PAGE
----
Although one must have heard of tech giants such as Microsoft, Apple, as well as Meta getting caught up in certain antitrust scandals, big pharma is no less involved when it comes to antitrust litigation. Tactics such as pay-for-delay that put off generic drugs from making an entry into the market can go on to collide with antitrust laws. For example, Gilead Sciences thwarted the entry of generic versions when it came to its HIV drugs, which would have been sold at much lower rates to consumers. Although Gilead, with the Israeli company Teva Pharmaceutical, avoided shelling out billions in damages to drug purchasers, they now will go on to pay a whopping $246.8 million settlement on account of the delay.
Let’s look into five instances where pharma giants came head-to-head with antitrust regulators, including concerns about monopolies.
Boehringer Ingelheim, among others, in the case of a price-fixing scandal
Recently, the European Commission-EC imposed a €13.4 million ($14.1 million) fine on 5 pharmaceutical companies, including the likes of German multinational biopharma company Boehringer Ingelheim, for their involvement in a price-fixing conspiracy. Price fixing hinders competition by allowing the parties involved to manipulate the supply as well as demand of a product, thereby limiting consumer choices.
According to reports, the companies happen to be allegedly operating as cartels so as to establish dominance within the market for a drug ingredient known as N-butylbromide scopolamine/hyoscine- SNBB which is a crucial component in antispasmodic drugs that are used to ease stomach cramps. This case marks a significant milestone as the European Commission imposes sanctions on a pharmaceutical cartel for the first time, aimed at their manipulation of a drug ingredient.
Apparently 6 companies, namely Alkaloids Corporation, Boehringer Ingelheim, Alkaloids of Australia, Linnea Transo-Pharm, as well as C2 Pharma, were involved in colluding to set the lowest possible sales price of SNBB.
FTC vs. Actavis: Big Pharma Monopoly
FTC vs. Actavis happened to be a landmark antitrust case that occurred a decade ago, establishing the standard for more than 30 cases. This case brought attention to the intersection between antitrust law and patent infringement.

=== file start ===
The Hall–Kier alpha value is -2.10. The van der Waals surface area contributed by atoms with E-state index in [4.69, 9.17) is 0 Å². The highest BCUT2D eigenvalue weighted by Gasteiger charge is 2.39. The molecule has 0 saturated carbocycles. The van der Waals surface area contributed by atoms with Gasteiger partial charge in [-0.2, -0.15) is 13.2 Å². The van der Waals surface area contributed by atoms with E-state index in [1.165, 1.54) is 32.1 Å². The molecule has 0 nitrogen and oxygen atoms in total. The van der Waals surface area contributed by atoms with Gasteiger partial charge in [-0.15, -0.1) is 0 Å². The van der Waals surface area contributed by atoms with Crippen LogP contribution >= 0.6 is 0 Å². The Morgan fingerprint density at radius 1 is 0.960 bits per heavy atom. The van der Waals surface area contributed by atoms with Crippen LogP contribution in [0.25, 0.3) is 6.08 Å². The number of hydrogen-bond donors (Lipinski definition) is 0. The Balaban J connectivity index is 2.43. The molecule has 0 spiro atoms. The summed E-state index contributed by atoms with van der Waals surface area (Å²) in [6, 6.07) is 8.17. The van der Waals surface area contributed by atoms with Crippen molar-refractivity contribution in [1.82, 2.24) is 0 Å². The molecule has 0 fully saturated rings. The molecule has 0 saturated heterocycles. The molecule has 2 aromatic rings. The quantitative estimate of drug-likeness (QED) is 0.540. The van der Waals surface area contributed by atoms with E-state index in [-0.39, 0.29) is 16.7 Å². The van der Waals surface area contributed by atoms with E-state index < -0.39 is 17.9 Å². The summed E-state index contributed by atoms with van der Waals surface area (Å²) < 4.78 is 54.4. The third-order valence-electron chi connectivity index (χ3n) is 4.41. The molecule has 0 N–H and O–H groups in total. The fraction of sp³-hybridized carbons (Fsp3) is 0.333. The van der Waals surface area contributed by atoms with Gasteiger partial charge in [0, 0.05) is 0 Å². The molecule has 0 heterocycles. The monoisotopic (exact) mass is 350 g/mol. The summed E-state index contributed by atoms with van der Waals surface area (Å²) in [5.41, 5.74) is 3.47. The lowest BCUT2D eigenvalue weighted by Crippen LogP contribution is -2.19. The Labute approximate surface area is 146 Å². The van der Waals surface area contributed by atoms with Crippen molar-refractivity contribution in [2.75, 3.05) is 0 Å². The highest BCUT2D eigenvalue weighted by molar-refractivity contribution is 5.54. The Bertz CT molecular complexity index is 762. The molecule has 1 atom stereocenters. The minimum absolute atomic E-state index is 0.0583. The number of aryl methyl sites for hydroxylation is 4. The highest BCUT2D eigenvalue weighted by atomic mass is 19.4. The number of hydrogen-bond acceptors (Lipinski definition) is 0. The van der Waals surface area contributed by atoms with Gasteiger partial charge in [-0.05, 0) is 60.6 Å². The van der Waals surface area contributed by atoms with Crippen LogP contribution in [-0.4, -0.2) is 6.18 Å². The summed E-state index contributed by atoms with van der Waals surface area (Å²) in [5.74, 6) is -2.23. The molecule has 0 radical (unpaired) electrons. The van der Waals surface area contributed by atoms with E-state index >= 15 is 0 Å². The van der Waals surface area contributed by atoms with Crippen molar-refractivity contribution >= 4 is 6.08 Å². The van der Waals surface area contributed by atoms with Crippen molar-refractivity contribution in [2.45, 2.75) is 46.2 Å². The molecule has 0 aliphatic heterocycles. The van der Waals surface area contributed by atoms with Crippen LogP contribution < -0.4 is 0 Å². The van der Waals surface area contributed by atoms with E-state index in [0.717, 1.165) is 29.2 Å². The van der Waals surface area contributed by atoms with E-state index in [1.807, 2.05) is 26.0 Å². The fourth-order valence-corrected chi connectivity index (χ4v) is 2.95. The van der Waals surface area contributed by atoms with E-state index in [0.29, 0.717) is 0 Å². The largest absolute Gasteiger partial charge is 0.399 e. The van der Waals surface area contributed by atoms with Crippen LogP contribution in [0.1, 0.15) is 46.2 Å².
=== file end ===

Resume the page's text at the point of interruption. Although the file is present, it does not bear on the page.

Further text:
The story started when Solvay Pharmaceuticals, a multinational drug company, went on to acquire the patent for Androgel, a steroid hormone that is used to treat hypogonadism in men and gender dysphoria, twenty years ago.
Two companies, which included the global pharmaceutical Actavis, developed generic versions of Androgel with the goal of introducing them to the market. In order to move forward, Actavis submitted a patent application for its generic drug. Because of this, Solvay filed a lawsuit against Actavis for alleged patent infringement. After a three-year battle over patent rights, the US FDA granted Actavis permission to market its generic version of the Androgel drug.
Nevertheless, in an unexpected turn of events, if one may call it one, Actavis decided to collaborate with Solvay through a reverse payment settlement agreement. A reverse payment settlement agreement, also known as a pay-for-delay agreement, occurs when a company, such as Solvay in this case, sues another business for patent infringement. In this agreement, the suing company pays the defendant company to delay the entry of the generic version into the market.
As per the multi-million-dollar settlement, Actavis agreed to delay the launch of its generic steroid drug for a time frame of nine years. It is important to note that this duration was actually shorter than the patent period of Solvay’s Androgel.
Following that, the U.S. Federal Trade Commission – FTC, an independent agency responsible for enforcing antitrust laws, filed a lawsuit against all the parties who participated in the deal, alleging a violation of antitrust laws. Actavis and Solvay responded to the claims by asserting that patent-related settlements like these are not subject to antitrust challenges. They emphasised that this is particularly true because the period during which the generic versions are delayed from being sold ends before the end of the term of the Androgel patent. This claim aligns with a clause in U.S. patent law that grants patent owners the right to prevent other players from selling their products in the market.